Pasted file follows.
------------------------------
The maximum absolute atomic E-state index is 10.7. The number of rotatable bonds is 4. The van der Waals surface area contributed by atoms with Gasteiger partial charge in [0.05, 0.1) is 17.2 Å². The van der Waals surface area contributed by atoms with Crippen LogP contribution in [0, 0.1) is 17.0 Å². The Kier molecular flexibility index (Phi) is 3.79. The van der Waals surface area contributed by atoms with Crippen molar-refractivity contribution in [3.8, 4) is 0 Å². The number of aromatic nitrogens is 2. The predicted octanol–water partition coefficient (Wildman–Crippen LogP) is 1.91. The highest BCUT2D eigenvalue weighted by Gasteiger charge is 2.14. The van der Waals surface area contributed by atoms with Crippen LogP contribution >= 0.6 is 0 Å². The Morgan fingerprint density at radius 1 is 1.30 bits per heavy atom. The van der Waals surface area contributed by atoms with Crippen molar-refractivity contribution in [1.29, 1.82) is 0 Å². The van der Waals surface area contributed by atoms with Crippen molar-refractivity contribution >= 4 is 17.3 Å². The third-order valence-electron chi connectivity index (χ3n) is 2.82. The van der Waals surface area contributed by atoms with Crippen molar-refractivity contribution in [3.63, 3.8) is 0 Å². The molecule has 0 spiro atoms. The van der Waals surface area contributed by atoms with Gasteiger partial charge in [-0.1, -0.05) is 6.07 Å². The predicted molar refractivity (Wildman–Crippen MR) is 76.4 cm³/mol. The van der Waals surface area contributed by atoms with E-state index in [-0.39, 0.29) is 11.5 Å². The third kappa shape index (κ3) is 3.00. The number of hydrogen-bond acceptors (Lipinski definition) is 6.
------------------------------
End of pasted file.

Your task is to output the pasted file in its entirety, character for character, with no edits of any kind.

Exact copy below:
The maximum absolute atomic E-state index is 10.7. The number of rotatable bonds is 4. The van der Waals surface area contributed by atoms with Gasteiger partial charge in [0.05, 0.1) is 17.2 Å². The van der Waals surface area contributed by atoms with Crippen LogP contribution in [0, 0.1) is 17.0 Å². The Kier molecular flexibility index (Phi) is 3.79. The van der Waals surface area contributed by atoms with Crippen molar-refractivity contribution in [3.8, 4) is 0 Å². The number of aromatic nitrogens is 2. The predicted octanol–water partition coefficient (Wildman–Crippen LogP) is 1.91. The highest BCUT2D eigenvalue weighted by Gasteiger charge is 2.14. The van der Waals surface area contributed by atoms with Crippen LogP contribution >= 0.6 is 0 Å². The Morgan fingerprint density at radius 1 is 1.30 bits per heavy atom. The van der Waals surface area contributed by atoms with Crippen molar-refractivity contribution in [1.29, 1.82) is 0 Å². The van der Waals surface area contributed by atoms with Crippen molar-refractivity contribution >= 4 is 17.3 Å². The third-order valence-electron chi connectivity index (χ3n) is 2.82. The van der Waals surface area contributed by atoms with Crippen molar-refractivity contribution in [3.63, 3.8) is 0 Å². The molecule has 0 spiro atoms. The van der Waals surface area contributed by atoms with Gasteiger partial charge in [-0.1, -0.05) is 6.07 Å². The predicted molar refractivity (Wildman–Crippen MR) is 76.4 cm³/mol. The van der Waals surface area contributed by atoms with E-state index in [-0.39, 0.29) is 11.5 Å². The third kappa shape index (κ3) is 3.00. The number of hydrogen-bond acceptors (Lipinski definition) is 6.